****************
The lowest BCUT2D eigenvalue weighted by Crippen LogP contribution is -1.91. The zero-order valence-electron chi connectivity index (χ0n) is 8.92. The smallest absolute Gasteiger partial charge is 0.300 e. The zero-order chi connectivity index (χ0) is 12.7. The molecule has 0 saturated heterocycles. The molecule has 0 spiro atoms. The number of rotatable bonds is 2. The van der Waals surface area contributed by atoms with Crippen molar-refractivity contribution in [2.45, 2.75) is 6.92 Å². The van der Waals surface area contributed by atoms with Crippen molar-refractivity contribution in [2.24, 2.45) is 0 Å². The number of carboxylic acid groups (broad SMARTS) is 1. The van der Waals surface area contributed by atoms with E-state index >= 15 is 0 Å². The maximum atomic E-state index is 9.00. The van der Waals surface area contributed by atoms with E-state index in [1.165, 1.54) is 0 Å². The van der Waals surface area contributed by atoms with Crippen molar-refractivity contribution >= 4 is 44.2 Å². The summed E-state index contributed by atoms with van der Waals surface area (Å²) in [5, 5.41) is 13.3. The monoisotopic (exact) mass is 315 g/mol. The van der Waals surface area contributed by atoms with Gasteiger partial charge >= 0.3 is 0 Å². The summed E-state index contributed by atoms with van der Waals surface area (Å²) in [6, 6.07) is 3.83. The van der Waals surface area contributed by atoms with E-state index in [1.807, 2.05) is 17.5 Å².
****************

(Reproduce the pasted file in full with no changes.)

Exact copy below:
The lowest BCUT2D eigenvalue weighted by Crippen LogP contribution is -1.91. The zero-order valence-electron chi connectivity index (χ0n) is 8.92. The smallest absolute Gasteiger partial charge is 0.300 e. The zero-order chi connectivity index (χ0) is 12.7. The molecule has 0 saturated heterocycles. The molecule has 0 spiro atoms. The number of rotatable bonds is 2. The van der Waals surface area contributed by atoms with Crippen molar-refractivity contribution in [2.45, 2.75) is 6.92 Å². The van der Waals surface area contributed by atoms with Crippen molar-refractivity contribution in [2.24, 2.45) is 0 Å². The number of carboxylic acid groups (broad SMARTS) is 1. The van der Waals surface area contributed by atoms with E-state index >= 15 is 0 Å². The maximum atomic E-state index is 9.00. The van der Waals surface area contributed by atoms with E-state index in [1.165, 1.54) is 0 Å². The van der Waals surface area contributed by atoms with Crippen molar-refractivity contribution >= 4 is 44.2 Å². The summed E-state index contributed by atoms with van der Waals surface area (Å²) in [5, 5.41) is 13.3. The monoisotopic (exact) mass is 315 g/mol. The van der Waals surface area contributed by atoms with Gasteiger partial charge >= 0.3 is 0 Å². The summed E-state index contributed by atoms with van der Waals surface area (Å²) in [6, 6.07) is 3.83. The van der Waals surface area contributed by atoms with E-state index in [1.807, 2.05) is 17.5 Å².